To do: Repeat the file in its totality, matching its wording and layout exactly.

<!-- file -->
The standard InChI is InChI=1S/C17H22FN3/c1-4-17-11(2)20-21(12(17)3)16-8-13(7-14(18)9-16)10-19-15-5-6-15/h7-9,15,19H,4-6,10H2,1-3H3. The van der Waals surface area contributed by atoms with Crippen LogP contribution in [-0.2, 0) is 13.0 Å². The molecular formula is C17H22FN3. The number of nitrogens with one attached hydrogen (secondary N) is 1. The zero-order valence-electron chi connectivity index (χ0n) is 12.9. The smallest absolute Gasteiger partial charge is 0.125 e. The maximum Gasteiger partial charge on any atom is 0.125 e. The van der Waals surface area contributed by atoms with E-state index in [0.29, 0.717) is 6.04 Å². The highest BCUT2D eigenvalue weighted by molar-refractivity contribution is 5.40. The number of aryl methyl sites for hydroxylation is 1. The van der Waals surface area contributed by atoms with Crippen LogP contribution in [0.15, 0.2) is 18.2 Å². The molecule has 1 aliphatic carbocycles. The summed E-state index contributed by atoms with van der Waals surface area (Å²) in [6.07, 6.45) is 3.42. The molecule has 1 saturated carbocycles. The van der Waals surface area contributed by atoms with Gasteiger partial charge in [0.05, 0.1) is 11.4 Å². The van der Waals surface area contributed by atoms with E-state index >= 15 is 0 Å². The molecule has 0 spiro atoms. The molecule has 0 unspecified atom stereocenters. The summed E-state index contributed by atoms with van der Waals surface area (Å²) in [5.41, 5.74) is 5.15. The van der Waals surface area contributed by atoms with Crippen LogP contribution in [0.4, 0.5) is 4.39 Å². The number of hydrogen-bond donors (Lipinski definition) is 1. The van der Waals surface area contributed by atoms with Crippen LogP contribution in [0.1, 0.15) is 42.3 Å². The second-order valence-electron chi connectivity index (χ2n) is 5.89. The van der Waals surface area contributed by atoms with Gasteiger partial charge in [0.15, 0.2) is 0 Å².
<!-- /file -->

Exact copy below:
The standard InChI is InChI=1S/C17H22FN3/c1-4-17-11(2)20-21(12(17)3)16-8-13(7-14(18)9-16)10-19-15-5-6-15/h7-9,15,19H,4-6,10H2,1-3H3. The van der Waals surface area contributed by atoms with Crippen LogP contribution in [-0.2, 0) is 13.0 Å². The molecular formula is C17H22FN3. The number of nitrogens with one attached hydrogen (secondary N) is 1. The zero-order valence-electron chi connectivity index (χ0n) is 12.9. The smallest absolute Gasteiger partial charge is 0.125 e. The maximum Gasteiger partial charge on any atom is 0.125 e. The van der Waals surface area contributed by atoms with E-state index in [0.29, 0.717) is 6.04 Å². The highest BCUT2D eigenvalue weighted by molar-refractivity contribution is 5.40. The number of aryl methyl sites for hydroxylation is 1. The van der Waals surface area contributed by atoms with Crippen LogP contribution in [0.15, 0.2) is 18.2 Å². The molecule has 1 aliphatic carbocycles. The summed E-state index contributed by atoms with van der Waals surface area (Å²) in [6.07, 6.45) is 3.42. The molecule has 1 saturated carbocycles. The van der Waals surface area contributed by atoms with Gasteiger partial charge in [0.05, 0.1) is 11.4 Å². The van der Waals surface area contributed by atoms with E-state index >= 15 is 0 Å². The molecule has 0 spiro atoms. The molecule has 0 unspecified atom stereocenters. The summed E-state index contributed by atoms with van der Waals surface area (Å²) in [5.41, 5.74) is 5.15. The van der Waals surface area contributed by atoms with Crippen LogP contribution in [0.4, 0.5) is 4.39 Å². The number of hydrogen-bond donors (Lipinski definition) is 1. The van der Waals surface area contributed by atoms with Crippen LogP contribution in [0.1, 0.15) is 42.3 Å². The second-order valence-electron chi connectivity index (χ2n) is 5.89. The van der Waals surface area contributed by atoms with Gasteiger partial charge in [0.15, 0.2) is 0 Å².